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THE SCOTTISH GOVERNMENT has revealed that new arrangements will be put in place ensure that a minimum standard of mortuary facilities throughout Scotland are put in place.
A Mortuary Review Group was set up following a campaign instigated in Moray by Maryan Whyte and her family.
Mrs Whyte’s husband Frank sadly died in an accident on Findhorn Bay. The family then had to undergo a highly distressing experience at Moray’s mortuary facility which was well short of the standards that should be expected and no way fitting when going through the distress of formal identification of a loved one.
Maryan led a campaign to improve standards not only in Moray but throughout Scotland. Now her call has been acknowledged in the Review Group report, which gathered information from all NHS Boards.
Welcoming the report, Scotland’s public health minister, Aileen Campbell MSP, said: “This would not have happened without the Whyte family bravely sharing their painful experience with us – and they continue to play a crucial role as part of the Mortuary Review Group.
“The information gathered from each of the NHS boards and other providers has helped identify areas where we need now to focus our efforts to ensure the appropriate standard of service is being provided.”
The minister added that the vision is of post mortem examinations being carried out only in health board facilities and in an appropriate environment to an agreed protocol.
Maryan Whyte today welcomed the Scottish Government announcement that they accept the findings of the group, saying: “We started our campaign when we discovered how horrendous the experiences were for the bereaved all over Scotland who had to attend a mortuary to view their loved one.
“Our own experience left us with such feelings of disgust and desolation, gut wrenching memories which no-one should have when we come to that most final of goodbyes.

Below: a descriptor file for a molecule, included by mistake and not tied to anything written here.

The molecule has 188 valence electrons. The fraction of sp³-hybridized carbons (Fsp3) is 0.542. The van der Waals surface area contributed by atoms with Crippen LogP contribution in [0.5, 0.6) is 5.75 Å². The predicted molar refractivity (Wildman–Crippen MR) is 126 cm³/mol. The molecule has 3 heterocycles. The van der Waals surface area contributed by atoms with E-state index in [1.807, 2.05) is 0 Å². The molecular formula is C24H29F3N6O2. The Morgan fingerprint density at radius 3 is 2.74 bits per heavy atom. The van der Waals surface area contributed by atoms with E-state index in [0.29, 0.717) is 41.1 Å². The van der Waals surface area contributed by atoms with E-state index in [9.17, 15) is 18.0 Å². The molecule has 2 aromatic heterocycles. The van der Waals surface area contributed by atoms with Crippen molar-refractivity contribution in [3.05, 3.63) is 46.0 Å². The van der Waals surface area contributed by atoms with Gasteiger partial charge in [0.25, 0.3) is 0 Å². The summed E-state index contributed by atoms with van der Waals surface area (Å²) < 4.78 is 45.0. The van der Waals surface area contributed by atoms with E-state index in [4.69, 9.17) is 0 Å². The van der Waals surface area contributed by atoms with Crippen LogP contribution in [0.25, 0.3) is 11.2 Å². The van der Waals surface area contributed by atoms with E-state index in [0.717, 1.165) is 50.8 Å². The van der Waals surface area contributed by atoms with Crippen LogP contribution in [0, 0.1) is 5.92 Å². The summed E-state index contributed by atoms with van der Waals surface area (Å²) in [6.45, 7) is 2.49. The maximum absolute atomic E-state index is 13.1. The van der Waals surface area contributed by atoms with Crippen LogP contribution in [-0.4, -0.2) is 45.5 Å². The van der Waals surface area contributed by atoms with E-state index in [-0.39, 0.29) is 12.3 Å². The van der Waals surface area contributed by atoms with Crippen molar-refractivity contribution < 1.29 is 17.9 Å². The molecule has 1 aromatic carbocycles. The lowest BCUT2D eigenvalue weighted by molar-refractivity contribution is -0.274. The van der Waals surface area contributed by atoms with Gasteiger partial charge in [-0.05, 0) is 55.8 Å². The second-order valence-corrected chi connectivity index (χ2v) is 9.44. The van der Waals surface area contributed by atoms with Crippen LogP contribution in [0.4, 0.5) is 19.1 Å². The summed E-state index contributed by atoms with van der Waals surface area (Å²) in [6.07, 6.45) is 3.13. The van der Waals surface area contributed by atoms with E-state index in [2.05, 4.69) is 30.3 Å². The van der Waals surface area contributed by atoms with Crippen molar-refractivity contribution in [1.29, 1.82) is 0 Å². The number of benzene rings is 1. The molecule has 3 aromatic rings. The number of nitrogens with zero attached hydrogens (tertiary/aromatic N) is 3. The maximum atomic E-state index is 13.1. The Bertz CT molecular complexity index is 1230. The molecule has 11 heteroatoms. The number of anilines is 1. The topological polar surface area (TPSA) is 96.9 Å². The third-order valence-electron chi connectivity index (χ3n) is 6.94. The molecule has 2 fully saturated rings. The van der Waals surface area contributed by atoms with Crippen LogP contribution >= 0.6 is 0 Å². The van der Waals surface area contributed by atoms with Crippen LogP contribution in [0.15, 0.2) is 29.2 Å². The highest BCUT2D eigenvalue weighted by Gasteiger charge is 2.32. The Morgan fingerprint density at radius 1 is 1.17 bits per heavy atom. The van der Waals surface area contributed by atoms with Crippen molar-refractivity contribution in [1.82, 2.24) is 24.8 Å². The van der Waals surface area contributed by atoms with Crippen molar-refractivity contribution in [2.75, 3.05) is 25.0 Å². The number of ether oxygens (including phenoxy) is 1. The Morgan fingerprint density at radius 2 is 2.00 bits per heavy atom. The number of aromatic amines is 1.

“When I went with my grand-daughter Isla to the Member’s debate in Holyrood we didn’t think that Parliament would have such a strong and unified reaction to work towards ensuring mortuary provision across Scotland could no longer be as it was.
“As a family we can’t say enough in our thanks to MSP Richard Lochhead for his unwavering support and kindness at all stages throughout our campaign. We hugely appreciate our Public Health Minister Aileen Campbell for taking such swift, appropriate action to bring about a basis for the future mortuary service across Scotland.
“Our aim now, is to continue campaigning in the belief that mortuaries, along with the necessary processes and procedures should work in such a way that all those involved can be proud of the way in which we treat our deceased, our bereaved, and the professionals who are engaged at the conclusion of life.”
Moray’s MSP Richard Lochhead thanked the Whyte family for their courage in highlighting the distressing experience being faced by families throughout the country.
He said: “Their efforts made this a national issue and have secured significant improvements with all of Scotland’s mortuaries now having to adhere to appropriate standards to ensure the needs of bereaving families, the deceased and staff are recognised and reflected.
“This is an important part of Frank Whyte’s legacy. It is only because of the family’s grit and determination, and the support they won from across Scotland that this victory has been won and hopefully once the recommendations are implemented no more families will have to go through the same experiences as the Whyte family or others who shared their concerns.
“I congratulate Mrs Whyte and her family for what is an astonishing achievement especially given that they felt the need to campaign at a time when they were grieving for a loved one.
“I also thank the Minister for Public Health Aileen Campbell for listening to the family’s case and to the Review Group for all their hard work.”